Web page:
Alzheimer's Gene Tests Often Boost Prevention Efforts: Study

Wednesday, 17 Jul 2013 04:24 PM

By Nick Tate

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People who learn they are prone to developing Alzheimer's disease through genetic testing are not more likely to experience anxiety, depression, or stress, but in fact are apt to take pro-active steps to reduce their risk of developing the condition — by exercising, eating a healthy diet, and taking recommend vitamins and drugs.
That's the surprising conclusion of a new study by researchers from the Perelman School of Medicine at the University of Pennsylvania that lays to rest some medical experts' concerns that Alzheimer’s test results could cause undue mental stress in light of the fact that there is no effective treatment or cure for the disease.
The findings, presented this week at an international meeting of the Alzheimer's Association, suggests genetic testing could provide significant benefits to people at risk of developing the disease and should be more widely offered.

5 Signs You’ll Get Alzheimer’s Disease
"This study informs our understanding of the impact of people finding out their genetic risk for Alzheimer's in the absence of any treatments to prevent dementia," said lead researcher Jason Karlawish, M.D., professor of medicine and medical ethics and health policy in Penn's Perelman School of Medicine.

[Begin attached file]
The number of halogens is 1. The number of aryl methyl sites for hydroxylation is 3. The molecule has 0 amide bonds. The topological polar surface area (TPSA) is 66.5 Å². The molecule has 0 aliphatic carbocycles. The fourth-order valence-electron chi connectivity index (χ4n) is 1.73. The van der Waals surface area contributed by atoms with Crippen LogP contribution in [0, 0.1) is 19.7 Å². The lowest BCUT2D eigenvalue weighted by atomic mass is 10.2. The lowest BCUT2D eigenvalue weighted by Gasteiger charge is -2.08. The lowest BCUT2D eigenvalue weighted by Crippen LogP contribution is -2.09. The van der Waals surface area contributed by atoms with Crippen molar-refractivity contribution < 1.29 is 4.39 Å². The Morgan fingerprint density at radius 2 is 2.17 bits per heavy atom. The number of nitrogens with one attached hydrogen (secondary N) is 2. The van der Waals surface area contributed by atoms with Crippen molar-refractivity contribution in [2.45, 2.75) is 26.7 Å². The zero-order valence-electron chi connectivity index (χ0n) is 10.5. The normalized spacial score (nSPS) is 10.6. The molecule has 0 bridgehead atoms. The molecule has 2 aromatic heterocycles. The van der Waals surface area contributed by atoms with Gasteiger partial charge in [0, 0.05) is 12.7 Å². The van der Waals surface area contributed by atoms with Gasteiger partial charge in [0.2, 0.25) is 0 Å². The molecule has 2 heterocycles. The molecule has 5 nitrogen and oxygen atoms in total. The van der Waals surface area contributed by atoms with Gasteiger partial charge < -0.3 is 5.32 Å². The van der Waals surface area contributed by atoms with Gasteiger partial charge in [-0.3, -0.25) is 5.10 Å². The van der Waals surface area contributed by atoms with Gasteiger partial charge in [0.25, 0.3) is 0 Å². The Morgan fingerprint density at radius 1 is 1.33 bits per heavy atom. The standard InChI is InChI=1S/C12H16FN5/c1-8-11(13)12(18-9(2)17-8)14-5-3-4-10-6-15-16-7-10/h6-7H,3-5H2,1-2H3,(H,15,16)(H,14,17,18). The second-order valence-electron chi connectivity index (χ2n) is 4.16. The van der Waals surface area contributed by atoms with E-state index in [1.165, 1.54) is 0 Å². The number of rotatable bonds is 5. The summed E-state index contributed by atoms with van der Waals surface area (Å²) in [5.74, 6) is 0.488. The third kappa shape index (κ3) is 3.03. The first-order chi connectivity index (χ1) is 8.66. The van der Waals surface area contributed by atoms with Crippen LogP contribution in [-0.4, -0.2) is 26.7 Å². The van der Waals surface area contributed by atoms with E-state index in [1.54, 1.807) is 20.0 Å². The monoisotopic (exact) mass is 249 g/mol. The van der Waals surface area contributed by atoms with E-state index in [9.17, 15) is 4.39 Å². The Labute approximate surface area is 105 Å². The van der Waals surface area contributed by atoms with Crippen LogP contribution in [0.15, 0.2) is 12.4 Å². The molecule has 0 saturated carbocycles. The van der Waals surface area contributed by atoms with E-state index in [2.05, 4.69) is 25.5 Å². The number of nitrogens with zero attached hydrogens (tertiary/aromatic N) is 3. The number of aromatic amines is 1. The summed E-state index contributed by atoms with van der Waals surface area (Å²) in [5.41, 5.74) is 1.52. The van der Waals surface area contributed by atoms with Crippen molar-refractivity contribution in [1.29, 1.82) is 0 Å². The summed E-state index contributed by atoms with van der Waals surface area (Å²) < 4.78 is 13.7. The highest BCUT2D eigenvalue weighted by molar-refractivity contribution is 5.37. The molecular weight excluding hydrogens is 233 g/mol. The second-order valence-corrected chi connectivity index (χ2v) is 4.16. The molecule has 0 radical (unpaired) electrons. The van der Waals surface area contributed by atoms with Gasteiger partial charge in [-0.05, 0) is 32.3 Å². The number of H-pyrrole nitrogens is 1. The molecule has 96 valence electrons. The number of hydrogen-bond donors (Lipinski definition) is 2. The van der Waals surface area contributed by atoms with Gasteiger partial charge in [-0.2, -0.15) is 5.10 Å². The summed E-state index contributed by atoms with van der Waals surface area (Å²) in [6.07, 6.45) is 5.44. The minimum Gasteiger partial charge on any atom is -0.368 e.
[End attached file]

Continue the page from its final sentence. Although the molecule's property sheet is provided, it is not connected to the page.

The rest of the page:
"We saw that, following their genetic counseling session, people took positive steps to mitigate their Alzheimer's risk, such as following a healthy diet and exercising. They might also be willing to join an Alzheimer's dementia prevention trial."
The findings are based on an analysis of 648 people tested for the Alzheimer's disease genetic risk marker known as APOe4. Only 4 percent of participants (28 people) were in the highest risk group, carrying two copies of APOe4, while 34 percent (221) had a single copy of the gene and 62 percent (399) carried no genetic risk marker.
After a year of following the three groups, there was no inflated perceived risk of getting Alzheimer's disease, nor was there any significant difference between groups for scores on anxiety, depression, and test-related distress. But many of the participants took active steps to counteract their genetic risks of developing the disease.

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